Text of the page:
Groupon amended its IPO filing, and in doing so, some of its numbers changed, particularly in regards to profits — or a possible lack thereof.
In June, using a metric called “adjusted consolidated segment operating income,” the daily deals site appeared to have an operating income of $60.6 million in 2010 and $81.6 million during the first quarter of 2011.
However, that nonstandard metric left out marketing and new-member acquisition costs. When you factor those costs back in, it turns out Groupon lost $420 million in 2010 and another $117.1 million during 2011′s first quarter.
In addition, the updated report put the site’s second quarter sales at $878 million, but it still lost $102.7 million. How is that possible? Well, there’s the confusing fact of how sales are reported — what Groupon refers to as revenue is their total coupon sales, but the company doesn’t get to hang on to all of it. A portion of the cash goes to the site’s partner merchants, i.e., the businesses actually providing the services, so it never really belongs to Groupon. After that’s accounted for, Groupon’s first-quarter revenue this year stood at $341 million.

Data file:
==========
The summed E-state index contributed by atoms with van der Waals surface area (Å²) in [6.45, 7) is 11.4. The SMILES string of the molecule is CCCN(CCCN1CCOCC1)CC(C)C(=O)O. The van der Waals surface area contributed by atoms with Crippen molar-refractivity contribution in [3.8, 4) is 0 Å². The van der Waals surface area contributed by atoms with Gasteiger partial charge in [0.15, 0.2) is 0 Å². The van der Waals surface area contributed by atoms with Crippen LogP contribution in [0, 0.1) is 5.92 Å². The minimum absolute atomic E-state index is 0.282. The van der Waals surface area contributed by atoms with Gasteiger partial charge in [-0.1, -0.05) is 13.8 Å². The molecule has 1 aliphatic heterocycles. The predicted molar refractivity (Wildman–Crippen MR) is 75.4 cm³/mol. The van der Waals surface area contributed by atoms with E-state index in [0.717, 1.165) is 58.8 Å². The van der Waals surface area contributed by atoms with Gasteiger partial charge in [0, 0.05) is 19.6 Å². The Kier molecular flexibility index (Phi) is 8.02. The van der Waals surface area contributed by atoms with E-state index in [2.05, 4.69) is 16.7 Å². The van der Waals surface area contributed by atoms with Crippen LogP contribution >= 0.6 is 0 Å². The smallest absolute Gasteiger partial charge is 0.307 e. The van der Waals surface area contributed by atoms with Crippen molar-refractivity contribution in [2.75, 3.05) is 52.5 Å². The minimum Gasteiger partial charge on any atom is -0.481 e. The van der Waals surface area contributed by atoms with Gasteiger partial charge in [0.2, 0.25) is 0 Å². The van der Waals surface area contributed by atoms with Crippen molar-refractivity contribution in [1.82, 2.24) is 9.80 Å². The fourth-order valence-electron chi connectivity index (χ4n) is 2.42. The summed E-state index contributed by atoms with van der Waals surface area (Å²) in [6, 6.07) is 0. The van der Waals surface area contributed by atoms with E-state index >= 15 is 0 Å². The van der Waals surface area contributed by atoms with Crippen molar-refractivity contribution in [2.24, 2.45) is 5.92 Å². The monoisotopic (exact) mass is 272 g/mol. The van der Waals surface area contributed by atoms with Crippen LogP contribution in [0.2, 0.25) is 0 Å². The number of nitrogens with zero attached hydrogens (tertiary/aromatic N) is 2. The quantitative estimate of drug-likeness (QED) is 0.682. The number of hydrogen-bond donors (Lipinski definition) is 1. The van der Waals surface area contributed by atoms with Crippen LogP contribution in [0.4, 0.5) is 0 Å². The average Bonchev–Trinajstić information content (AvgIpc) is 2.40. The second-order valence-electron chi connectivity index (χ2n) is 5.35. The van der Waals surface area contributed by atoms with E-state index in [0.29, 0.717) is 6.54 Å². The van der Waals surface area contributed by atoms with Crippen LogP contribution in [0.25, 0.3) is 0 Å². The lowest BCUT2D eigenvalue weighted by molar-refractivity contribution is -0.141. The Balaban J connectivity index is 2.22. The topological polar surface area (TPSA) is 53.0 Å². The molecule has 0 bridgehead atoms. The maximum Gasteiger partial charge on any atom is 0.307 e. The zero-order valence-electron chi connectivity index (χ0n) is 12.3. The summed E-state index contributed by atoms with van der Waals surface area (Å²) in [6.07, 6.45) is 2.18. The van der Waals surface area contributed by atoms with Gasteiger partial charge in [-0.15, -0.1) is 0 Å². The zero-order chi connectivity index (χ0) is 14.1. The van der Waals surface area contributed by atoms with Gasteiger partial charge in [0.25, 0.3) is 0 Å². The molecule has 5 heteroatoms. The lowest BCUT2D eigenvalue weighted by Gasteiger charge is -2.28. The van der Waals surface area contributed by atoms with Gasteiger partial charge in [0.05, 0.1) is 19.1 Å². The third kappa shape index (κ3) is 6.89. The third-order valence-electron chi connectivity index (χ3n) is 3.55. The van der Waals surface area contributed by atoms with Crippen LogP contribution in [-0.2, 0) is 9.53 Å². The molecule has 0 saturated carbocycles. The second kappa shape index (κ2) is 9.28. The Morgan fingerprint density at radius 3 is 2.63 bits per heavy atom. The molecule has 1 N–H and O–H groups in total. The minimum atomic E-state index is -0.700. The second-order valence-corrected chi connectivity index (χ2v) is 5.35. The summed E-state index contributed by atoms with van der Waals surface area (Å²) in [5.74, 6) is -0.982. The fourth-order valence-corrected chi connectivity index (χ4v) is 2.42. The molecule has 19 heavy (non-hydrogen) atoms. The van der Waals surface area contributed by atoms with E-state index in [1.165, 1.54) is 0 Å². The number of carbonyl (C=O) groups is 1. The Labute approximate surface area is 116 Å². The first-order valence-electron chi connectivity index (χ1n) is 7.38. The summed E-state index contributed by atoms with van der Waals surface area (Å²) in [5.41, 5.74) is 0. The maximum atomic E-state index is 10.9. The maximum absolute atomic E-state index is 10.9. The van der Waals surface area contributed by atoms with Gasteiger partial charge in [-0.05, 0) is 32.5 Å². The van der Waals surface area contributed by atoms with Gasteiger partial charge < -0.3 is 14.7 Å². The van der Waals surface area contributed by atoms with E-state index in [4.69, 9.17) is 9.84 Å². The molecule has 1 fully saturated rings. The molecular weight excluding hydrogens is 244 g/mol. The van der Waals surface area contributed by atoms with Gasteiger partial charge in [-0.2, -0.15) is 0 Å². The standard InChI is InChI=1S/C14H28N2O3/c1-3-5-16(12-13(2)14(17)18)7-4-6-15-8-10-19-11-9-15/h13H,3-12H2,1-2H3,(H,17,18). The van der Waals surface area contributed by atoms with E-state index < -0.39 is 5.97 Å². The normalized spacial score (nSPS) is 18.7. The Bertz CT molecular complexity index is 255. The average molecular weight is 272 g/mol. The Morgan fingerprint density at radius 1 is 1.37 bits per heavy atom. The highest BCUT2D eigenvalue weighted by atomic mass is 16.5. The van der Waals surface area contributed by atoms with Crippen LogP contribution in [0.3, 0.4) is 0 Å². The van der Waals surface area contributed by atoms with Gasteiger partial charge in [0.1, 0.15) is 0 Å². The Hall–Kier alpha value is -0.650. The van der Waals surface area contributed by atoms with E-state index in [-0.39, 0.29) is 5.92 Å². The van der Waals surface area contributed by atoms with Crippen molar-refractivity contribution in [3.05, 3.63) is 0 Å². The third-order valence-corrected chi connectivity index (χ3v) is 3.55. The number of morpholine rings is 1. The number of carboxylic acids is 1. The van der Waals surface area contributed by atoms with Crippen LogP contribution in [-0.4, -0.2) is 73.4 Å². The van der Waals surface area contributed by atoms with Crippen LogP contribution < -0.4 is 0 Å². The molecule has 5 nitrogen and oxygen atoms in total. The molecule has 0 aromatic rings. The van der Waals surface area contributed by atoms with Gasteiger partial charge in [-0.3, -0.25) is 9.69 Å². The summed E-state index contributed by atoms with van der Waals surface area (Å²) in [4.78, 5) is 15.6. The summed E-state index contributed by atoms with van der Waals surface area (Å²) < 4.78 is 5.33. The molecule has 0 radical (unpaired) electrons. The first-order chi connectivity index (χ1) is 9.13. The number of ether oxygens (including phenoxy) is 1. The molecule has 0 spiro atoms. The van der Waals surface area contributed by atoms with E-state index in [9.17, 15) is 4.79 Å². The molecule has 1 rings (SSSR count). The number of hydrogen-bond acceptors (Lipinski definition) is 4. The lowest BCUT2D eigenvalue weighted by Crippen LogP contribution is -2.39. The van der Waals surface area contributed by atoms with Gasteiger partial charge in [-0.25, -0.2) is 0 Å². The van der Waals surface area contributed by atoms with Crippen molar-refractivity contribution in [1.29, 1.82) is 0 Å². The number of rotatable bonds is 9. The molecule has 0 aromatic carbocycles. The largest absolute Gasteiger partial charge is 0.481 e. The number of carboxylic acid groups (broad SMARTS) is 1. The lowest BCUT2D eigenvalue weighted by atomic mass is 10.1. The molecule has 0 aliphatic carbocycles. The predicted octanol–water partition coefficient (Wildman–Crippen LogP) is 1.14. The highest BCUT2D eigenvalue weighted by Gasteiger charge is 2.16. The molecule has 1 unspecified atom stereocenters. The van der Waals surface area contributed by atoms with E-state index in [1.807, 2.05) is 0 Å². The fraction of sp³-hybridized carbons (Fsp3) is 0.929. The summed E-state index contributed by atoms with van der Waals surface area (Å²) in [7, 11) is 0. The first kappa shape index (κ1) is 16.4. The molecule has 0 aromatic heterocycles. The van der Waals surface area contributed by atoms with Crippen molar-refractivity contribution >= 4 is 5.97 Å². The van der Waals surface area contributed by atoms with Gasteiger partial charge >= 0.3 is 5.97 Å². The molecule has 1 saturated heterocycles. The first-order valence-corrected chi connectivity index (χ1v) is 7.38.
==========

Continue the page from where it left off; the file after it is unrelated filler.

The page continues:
While Groupon hasn’t done anything shady or illegal here, the numbers do point to a potential chink in the daily deals juggernaut’s armor (and in the daily deals industry itself). Investors were unphased by the news, and to be fair, most startups take a few years before they ever turn a profit. But we can’t ignore the fact that these numbers could drop even further if subscribers decide that, hey, maybe they’re not even so into daily deals in the first place. If that mindset takes root, daily deals sites may indeed be the next internet bubble to burst.